Wednesday, March 09, 2011

Lessons from a Skunk

The dog woke me before 6 a.m. to go outside. I normally let her run, off leash, to the edge of the street where she relieves herself. Yesterday, when she went out about the same time, she had a very close encounter with a large, aggressive skunk who approached her, hissing, tail up, and chased her part of the way back up our driveway. Thankfully, my dog is quiet, not overly curious and obedient to my command to come. We escaped into the house with no incident.

The skunk felt my dog was invading her territory. It decided that an aggressive posture was the appropriate response. Of course, a skunk knows nothing about daily habits and property rights. It was responding “instinctively.” No pun intended, but that’s kind of funny.

In our lives, some people will embrace us fully. Others may reject us out of hand. All others will land somewhere on the spectrum between those extremes. Their acceptance is not a report card on us.

People don’t do things to us or because of us. They choose to do things for themselves. I don’t make you mad. I don’t make you happy. You react (conditioned by your upbringing, training, habits and choices through the years). You make a split second sub-conscious value judgment and choose your default emotional response for that situation.

All this happens in a split second, so that it almost feels instinctive. If the reaction is negative, we blame the other person: “You make me mad.” Or we project our insecurity onto them: “She must think I’m a total loser.” Those of us who have experienced more than our share of rejection will be more closed at initial meetings with new people. This defense mechanism makes it harder to enter into new relationships. Our self-protective body language might include crossed arms or averted eyes. The lack of engagement is interpreted by the other person’s filter and often triggers a mirrored response. Each concludes that the other is cold and non-accepting.

Rather than rely on our pre-conditioned reactions, we can actually make conscious choices to respond in a positive way. Having an open face, a smile, an outstretched hand, nodding, listening carefully, making direct eye contact – all these reflect open acceptance. Decide to be response-able. With practice and self-discipline, you are able to respond instead of react. Continue to persevere with positive conduct even with the other person does not reciprocate. Speak affirming words: “I’m so glad to meet you,” or take note of anything about them you can compliment. “That’s a lovely scarf,” or “Hey, nice tie.” Use your own words and your own style.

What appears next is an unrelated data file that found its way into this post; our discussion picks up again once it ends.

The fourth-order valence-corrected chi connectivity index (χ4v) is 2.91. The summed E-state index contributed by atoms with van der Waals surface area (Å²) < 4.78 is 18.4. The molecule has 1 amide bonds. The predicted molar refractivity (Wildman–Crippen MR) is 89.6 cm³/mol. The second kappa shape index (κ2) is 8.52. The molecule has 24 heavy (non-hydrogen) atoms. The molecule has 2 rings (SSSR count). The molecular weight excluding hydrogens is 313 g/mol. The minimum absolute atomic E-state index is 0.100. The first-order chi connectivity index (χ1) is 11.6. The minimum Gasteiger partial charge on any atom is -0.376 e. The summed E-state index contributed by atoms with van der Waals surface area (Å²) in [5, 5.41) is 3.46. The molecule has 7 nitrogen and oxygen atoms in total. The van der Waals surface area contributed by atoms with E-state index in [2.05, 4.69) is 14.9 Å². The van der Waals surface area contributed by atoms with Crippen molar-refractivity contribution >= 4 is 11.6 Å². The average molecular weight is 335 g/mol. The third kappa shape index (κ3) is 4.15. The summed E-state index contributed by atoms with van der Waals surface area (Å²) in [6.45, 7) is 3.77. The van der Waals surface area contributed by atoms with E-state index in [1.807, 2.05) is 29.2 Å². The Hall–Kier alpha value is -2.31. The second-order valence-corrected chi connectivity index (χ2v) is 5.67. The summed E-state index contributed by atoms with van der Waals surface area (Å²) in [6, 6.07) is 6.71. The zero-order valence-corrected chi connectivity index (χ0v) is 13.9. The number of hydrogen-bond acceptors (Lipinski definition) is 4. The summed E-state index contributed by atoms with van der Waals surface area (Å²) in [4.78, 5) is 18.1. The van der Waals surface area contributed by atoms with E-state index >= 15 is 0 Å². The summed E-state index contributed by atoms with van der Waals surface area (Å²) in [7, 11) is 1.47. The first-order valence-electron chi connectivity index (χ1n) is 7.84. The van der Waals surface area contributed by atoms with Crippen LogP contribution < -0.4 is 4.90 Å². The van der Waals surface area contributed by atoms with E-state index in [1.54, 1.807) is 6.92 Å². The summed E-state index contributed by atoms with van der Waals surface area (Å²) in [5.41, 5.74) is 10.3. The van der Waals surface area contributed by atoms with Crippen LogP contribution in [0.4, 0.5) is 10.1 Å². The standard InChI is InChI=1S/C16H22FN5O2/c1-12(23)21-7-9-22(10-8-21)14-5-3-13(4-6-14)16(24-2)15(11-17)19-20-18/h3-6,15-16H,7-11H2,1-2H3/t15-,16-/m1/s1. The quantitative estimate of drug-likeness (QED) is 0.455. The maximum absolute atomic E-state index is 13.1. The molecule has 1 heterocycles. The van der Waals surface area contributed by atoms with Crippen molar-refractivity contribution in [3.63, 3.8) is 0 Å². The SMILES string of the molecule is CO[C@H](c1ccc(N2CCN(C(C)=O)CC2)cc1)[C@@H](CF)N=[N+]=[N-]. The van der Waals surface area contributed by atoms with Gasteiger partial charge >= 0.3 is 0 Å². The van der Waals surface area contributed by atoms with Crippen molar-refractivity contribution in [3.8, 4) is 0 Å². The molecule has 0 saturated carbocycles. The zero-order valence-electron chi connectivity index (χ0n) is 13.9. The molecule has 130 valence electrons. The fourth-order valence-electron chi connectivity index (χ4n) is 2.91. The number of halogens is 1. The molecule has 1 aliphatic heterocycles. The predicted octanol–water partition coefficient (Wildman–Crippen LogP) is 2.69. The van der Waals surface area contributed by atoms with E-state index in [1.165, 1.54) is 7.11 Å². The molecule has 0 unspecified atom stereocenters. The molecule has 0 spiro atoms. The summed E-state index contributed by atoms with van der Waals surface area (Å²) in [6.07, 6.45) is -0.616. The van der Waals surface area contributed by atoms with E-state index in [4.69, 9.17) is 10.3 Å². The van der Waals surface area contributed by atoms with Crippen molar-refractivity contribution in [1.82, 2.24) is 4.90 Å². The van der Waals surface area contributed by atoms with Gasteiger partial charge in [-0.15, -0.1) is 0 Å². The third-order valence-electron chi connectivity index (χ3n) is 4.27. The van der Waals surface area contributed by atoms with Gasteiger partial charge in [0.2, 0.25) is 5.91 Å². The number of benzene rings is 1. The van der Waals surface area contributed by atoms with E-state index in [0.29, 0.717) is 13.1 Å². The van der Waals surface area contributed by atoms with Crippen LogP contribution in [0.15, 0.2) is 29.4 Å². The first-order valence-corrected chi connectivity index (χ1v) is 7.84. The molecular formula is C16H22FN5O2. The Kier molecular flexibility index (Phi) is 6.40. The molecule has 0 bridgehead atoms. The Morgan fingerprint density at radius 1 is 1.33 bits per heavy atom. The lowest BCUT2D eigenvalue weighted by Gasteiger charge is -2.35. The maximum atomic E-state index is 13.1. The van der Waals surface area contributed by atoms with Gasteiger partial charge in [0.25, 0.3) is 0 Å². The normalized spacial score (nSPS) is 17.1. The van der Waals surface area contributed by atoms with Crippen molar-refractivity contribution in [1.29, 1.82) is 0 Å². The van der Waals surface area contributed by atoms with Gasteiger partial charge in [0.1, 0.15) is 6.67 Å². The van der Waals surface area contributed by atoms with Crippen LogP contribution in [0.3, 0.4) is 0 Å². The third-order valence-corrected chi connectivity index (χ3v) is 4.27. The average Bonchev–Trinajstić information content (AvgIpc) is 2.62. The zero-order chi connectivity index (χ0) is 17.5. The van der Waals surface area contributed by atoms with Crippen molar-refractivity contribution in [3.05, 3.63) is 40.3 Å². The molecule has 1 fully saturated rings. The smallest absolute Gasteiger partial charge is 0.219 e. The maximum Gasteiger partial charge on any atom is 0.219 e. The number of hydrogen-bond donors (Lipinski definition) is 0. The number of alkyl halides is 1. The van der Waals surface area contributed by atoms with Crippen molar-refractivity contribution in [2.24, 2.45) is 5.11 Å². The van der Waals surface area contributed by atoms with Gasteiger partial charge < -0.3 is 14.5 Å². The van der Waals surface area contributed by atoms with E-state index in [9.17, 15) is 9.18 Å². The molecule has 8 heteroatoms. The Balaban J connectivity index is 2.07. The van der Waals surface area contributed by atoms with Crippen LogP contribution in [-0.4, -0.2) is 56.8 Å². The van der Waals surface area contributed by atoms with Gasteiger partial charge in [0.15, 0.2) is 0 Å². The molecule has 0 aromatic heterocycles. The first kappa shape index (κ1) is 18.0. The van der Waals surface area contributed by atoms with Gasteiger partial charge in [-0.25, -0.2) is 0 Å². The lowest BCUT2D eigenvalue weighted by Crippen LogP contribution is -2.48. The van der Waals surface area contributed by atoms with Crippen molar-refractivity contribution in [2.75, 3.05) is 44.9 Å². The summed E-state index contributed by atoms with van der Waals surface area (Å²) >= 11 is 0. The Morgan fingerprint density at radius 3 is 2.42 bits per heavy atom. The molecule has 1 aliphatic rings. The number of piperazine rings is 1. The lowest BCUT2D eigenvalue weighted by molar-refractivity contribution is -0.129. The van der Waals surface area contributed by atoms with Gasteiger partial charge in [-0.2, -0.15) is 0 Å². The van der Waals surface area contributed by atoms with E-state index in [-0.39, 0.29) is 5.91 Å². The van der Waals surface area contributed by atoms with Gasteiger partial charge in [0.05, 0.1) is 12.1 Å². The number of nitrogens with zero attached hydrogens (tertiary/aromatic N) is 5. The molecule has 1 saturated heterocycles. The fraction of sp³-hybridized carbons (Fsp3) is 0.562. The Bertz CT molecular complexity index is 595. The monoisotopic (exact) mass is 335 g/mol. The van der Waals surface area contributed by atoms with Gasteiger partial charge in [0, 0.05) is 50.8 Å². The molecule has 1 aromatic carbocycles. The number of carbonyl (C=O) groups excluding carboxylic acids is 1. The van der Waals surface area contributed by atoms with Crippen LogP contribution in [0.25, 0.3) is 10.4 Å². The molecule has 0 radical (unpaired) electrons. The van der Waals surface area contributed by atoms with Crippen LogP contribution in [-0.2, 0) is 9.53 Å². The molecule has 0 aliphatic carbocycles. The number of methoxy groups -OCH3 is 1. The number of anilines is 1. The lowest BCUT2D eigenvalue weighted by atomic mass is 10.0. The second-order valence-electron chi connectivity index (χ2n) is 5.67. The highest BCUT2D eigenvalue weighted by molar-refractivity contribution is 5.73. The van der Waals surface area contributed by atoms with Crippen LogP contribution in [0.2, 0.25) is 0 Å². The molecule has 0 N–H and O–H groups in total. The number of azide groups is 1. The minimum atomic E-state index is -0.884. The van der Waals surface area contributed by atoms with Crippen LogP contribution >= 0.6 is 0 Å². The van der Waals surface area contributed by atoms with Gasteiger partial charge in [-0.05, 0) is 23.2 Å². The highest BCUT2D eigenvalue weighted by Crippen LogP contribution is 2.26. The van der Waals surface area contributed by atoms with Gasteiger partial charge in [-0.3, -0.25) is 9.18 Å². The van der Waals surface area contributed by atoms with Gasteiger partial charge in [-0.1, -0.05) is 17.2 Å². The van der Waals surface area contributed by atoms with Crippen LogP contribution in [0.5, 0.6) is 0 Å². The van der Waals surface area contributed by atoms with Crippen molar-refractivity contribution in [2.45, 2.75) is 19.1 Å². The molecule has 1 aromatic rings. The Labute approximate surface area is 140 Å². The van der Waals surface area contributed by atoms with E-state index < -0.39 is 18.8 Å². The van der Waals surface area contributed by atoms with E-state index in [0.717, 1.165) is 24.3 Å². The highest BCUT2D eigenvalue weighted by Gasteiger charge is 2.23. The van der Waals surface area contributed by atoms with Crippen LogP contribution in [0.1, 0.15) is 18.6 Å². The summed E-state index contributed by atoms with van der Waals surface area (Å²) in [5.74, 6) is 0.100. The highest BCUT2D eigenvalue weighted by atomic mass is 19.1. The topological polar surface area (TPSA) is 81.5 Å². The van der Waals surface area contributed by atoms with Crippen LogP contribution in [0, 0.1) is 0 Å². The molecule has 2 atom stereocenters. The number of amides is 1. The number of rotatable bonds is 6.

Oh, these are such trivial examples, but they open doors. If you have made a lifelong habit of blocking others out, you may need to think ahead of phrases to use in greeting others. Plan and practice. Try looking in a mirror when you do. Make eye contact with yourself. (Hard isn't it?) See how your face changes when you add a smile.

If you are already living life wholeheartedly and openly, don’t change. Be aware of those around you who may be drawing back, throwing up the defenses. Challenge yourself to see what you can do to draw strangers out, to illicit a smile. The cashier at the grocery store. The clerk at the gas station. The woman sitting alone down the row in church. The man who budged in line at Starbucks.

There are many you interact with on a regular basis. Some of them will remember you. They will certainly remember how you made them feel. The manager at the drycleaners has made an effort to get to know the names of her regular customers. We love returning to a business where we are greeted with a friendly, “Hello, Mr. & Mrs. Harback!” Other business interactions have resulted in the birth of long standing friendships.

As you go through your day, think of the number of people with whom your paths cross. If you treat them like they are invading your territory and chase them away like the skunk did my dog, you may be “safe” but you’ll be alone.  There are very few, if any, people in the world who intentionally try to hurt others. Assume that everyone has a heavy burden they are carrying. They usually do. If you can lift their spirits by just one kind word, a genuine smile, a gentle touch, you have changed a little part of your world for the better. You may have even planted the seed for a future friendship.

You are interesting, bright, kind, accepting. All of us are hard-wired for positive connection with others. We need each other. The world needs you. Be who you are, regardless of how others treat you. When you let your light shine, you will begin to see the same positive behaviors mirrored back to you. And won’t that make a better world for all of us?


  1. My split-second subconscious value judgment is that this is very well written. Thanks!

  2. I do want a better world. I'll work on my cashier skills as I am impatient when late. Thank you.

  3. This is not common information that people grow up with in their families.

    I love the way you took such slight information from the skunk encounter and applied it to your life.

    You know, this could be a wonderful teaching in any situation..pastor, teacher, bible study or grandchildren. The Word says to teach your children as you walk together,and as you lay down together using every situation to tell them about God's love for everyone.

    Good job!

  4. This is a great post with lots to think about and to practice.

  5. @Beacon you are funny. Thanks!
    @Cheri I have been there, that's how I learned...the hard way.
    @Donna & @Nancy - I'm glad to hear you say that. I wondered if it was too trivial or too obvious, but then I realized that they were things I had to learn. I'm grateful for great teachers and role models along the way. Even a stranger who rebuked me in a store for being in too much of a rush. God uses everyone if we are just paying attention.